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Environment, Human Rights, Uncategorized

Red-carded Australian miner signals intention to play on in Greenland

The site of the proposed Kvanefjeld mine in Kujalleq, southern Greenland, is less than 8km from the township of Narsaq. Image by Algkalv via Wikimedia Commons (CC BY-SA 3.0).

Mongabay 12 July 2021: An Australian mining company hoping to build a vast open-cut rare earths and uranium mine on a mountain in southern Greenland has told shareholders it will persist with the project despite the mine having been rejected by the people of the Arctic nation.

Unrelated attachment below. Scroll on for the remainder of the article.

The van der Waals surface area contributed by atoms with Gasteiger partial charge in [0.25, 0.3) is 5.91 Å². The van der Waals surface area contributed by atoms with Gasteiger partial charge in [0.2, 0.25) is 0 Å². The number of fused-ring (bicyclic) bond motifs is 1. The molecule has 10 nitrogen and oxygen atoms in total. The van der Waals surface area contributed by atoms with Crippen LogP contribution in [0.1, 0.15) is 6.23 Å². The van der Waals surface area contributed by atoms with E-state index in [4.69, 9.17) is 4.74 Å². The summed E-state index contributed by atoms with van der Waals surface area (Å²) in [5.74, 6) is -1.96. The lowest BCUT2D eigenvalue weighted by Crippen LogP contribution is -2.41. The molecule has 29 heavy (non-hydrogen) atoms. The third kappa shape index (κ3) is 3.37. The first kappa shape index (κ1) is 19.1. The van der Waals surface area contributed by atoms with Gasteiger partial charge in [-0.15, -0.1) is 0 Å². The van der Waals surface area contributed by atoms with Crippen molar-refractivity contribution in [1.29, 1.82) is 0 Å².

Publicly listed Greenland Minerals Limited has been working to develop the Kvanefjeld mine since it acquired an exploration license for the area in 2007, and it achieved a significant milestone in December last year when its environmental impact assessment for the project was finally accepted for public consultation.

However, the advancement of the controversial mine triggered a breakdown of Greenland’s governing coalition and a snap election that served as a referendum on the issue.

In a result the Danish-language newspaper Sermitsiaq referred to as a “decision to give Greenland Minerals the red card,” 37% of voters backed the pro-independence, green-leaning Inuit Ataqatigiit (Community for the People) party, which had adopted an explicit policy to stop the mine and reinstate a uranium mining ban in Greenland.

Read more at Mongabay:


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